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As AJ said, the original question about tax rates now vs. retirement still apply, despite the typo on your contribution rate. If you believe your tax rate in retirement will be less than it is now, then it makes sense to continue contributing to the Traditional 401k and defer your tax liability until then.

Here are a couple items that may affect this decision beyond the simple question of "is my marginal tax rate higher now or in retirement:"

1. Once you start taking social security, whether SS is taxed or not (and whether 50% or 85% is taxed) depends on your "provisional income." That gets calculated in part by your taxable income. So, if you pull money out of your regular IRA or 401k, all of it is (probably) taxable. If you pull it out of a non-tax-advantaged account, some of it is usually taxable (and maybe at a lower long-term capital gains rate). If you pull the money out of a Roth account, it's not taxed. So, converting before you start taking Social Security may be a wash in and of itself, but a better choice because of avoiding pushing your SS into a taxable state.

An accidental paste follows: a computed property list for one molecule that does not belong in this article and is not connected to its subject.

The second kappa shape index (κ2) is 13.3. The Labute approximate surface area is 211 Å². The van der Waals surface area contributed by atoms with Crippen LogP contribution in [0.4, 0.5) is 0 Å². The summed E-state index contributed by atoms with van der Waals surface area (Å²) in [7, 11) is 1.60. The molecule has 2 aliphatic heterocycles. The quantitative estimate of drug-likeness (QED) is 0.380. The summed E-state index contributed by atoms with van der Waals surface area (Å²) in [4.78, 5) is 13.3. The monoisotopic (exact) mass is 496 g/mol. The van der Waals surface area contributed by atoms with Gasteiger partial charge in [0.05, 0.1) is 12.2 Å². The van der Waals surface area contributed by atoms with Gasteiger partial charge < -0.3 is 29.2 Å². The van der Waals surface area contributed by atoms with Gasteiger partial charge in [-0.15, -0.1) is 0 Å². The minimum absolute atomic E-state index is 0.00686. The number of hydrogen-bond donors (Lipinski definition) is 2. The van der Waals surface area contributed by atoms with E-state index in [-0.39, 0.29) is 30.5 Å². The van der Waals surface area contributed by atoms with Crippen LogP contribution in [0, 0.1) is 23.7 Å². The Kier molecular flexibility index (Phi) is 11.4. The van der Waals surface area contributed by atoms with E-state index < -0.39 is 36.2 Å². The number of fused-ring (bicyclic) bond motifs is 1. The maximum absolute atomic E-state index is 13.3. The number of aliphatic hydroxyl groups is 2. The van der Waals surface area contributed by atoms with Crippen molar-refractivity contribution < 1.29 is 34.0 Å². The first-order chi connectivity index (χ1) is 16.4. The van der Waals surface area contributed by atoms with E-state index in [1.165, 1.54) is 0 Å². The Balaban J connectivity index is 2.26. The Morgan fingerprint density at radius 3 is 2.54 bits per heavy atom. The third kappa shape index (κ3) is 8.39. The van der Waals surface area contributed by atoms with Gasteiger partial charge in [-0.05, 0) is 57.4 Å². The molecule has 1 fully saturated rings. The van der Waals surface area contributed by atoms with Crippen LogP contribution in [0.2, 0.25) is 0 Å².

2. You can put more money into a Roth than a regular IRA. Even though the amounts you can contribute are the same, the taxes you pay on the Roth are paid now and don't count against the limit. So, if you can max out either a Roth or a regular IRA, you don't have the future amount that you withdraw reduced by taxes.

Another one I just thought of: No RMDs on Roths (well, *your* Roth, not an inherited Roth).
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